I did a lot of exploring on foot while I was here. Ischia is a pretty small island and it has a good bus system considering, although sometimes you find your nose in someone else’s armpit. Note where I stayed in Barona d’Ischia you could not travel clockwise, it was like the end of the bus route and you have to take the bus anti-clockwise to the port area to get on different buses that serve the rest of the island. Not a problem as such but something to consider.
You can hire a car or a scooter and I was going to do this but after reading about it I decided against doing so. The roads here can be quite narrow and the Italian drivers quite fast and unforgiving. I wasn’t sure this would fit in with my vision of relaxing, and the bus system coupled with my feet proved to be all I needed to get around. Maybe in the winter season.
There are also water taxis in various areas and I took a water taxi from Sant’Angelo to Maronti beach for €3 – such fun!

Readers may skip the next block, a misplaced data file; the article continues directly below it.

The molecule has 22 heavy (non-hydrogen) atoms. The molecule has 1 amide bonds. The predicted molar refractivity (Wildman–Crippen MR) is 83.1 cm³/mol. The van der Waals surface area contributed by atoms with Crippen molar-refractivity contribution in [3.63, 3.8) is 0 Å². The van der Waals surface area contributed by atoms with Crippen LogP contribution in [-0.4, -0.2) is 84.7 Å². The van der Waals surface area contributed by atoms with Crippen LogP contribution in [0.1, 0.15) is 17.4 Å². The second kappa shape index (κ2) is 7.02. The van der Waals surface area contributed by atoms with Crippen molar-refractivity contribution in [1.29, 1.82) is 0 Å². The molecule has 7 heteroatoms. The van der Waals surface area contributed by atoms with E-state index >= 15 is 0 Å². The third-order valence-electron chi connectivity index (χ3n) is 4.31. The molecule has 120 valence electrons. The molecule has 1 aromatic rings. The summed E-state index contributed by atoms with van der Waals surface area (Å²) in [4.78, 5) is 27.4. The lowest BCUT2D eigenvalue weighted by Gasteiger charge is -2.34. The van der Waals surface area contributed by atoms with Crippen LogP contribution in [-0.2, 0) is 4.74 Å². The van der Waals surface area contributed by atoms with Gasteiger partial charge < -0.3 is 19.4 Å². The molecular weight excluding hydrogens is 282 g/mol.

Side to side Ischia is 10km (6 miles) and from top to bottom only 7km (4 miles) so in theory you could easily walk around the whole island. If it was flat, which it isn’t. Ischia is a volcanic island so you will find mountains in your way, and thank goodness, because you find incredible views from them.
DAY TRIPS FROM ISCHIA ISLAND
From Ischia island you can reach Procida by ferry in 30 minutes. Or you can take a trip to Capri. You’ll find the timetables and prices on the link near the top of this article. Or you can go to the harbour in Ischia and book tickets and get information there.
I hope this has helped to convince you to visit Ischia island – although I enjoyed writing it and reliving the memories part of me still wants it to remain the jewel it is, so don’t tell too many people 🙂